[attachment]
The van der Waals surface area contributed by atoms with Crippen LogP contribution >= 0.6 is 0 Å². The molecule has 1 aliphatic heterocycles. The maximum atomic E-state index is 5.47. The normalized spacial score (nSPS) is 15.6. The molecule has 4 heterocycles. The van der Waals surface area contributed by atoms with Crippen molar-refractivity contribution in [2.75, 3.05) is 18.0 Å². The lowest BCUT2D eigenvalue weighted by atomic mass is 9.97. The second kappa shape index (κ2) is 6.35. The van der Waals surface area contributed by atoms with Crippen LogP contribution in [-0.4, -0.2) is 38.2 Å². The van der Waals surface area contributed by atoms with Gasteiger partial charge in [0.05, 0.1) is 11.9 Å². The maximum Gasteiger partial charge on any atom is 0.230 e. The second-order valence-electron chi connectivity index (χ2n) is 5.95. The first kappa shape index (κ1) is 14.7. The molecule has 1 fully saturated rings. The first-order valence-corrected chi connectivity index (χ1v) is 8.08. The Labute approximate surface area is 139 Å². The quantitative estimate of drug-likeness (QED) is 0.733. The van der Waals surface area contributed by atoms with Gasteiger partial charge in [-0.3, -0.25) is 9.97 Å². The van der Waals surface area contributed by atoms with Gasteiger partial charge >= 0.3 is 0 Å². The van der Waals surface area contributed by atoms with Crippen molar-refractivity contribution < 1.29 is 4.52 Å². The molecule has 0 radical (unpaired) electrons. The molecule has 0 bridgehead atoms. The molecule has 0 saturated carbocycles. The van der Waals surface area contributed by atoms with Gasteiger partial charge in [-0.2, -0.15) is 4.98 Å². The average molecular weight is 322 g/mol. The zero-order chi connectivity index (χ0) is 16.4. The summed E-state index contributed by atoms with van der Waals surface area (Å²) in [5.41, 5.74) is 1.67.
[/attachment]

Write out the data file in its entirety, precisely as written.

The van der Waals surface area contributed by atoms with Crippen LogP contribution >= 0.6 is 0 Å². The molecule has 1 aliphatic heterocycles. The maximum atomic E-state index is 5.47. The normalized spacial score (nSPS) is 15.6. The molecule has 4 heterocycles. The van der Waals surface area contributed by atoms with Crippen molar-refractivity contribution in [2.75, 3.05) is 18.0 Å². The lowest BCUT2D eigenvalue weighted by atomic mass is 9.97. The second kappa shape index (κ2) is 6.35. The van der Waals surface area contributed by atoms with Crippen LogP contribution in [-0.4, -0.2) is 38.2 Å². The van der Waals surface area contributed by atoms with Gasteiger partial charge in [0.05, 0.1) is 11.9 Å². The maximum Gasteiger partial charge on any atom is 0.230 e. The second-order valence-electron chi connectivity index (χ2n) is 5.95. The first kappa shape index (κ1) is 14.7. The molecule has 1 fully saturated rings. The first-order valence-corrected chi connectivity index (χ1v) is 8.08. The Labute approximate surface area is 139 Å². The quantitative estimate of drug-likeness (QED) is 0.733. The van der Waals surface area contributed by atoms with Gasteiger partial charge in [-0.3, -0.25) is 9.97 Å². The van der Waals surface area contributed by atoms with Gasteiger partial charge >= 0.3 is 0 Å². The van der Waals surface area contributed by atoms with Crippen molar-refractivity contribution < 1.29 is 4.52 Å². The molecule has 0 radical (unpaired) electrons. The molecule has 0 bridgehead atoms. The molecule has 0 saturated carbocycles. The van der Waals surface area contributed by atoms with Gasteiger partial charge in [-0.2, -0.15) is 4.98 Å². The average molecular weight is 322 g/mol. The zero-order chi connectivity index (χ0) is 16.4. The summed E-state index contributed by atoms with van der Waals surface area (Å²) in [5.41, 5.74) is 1.67.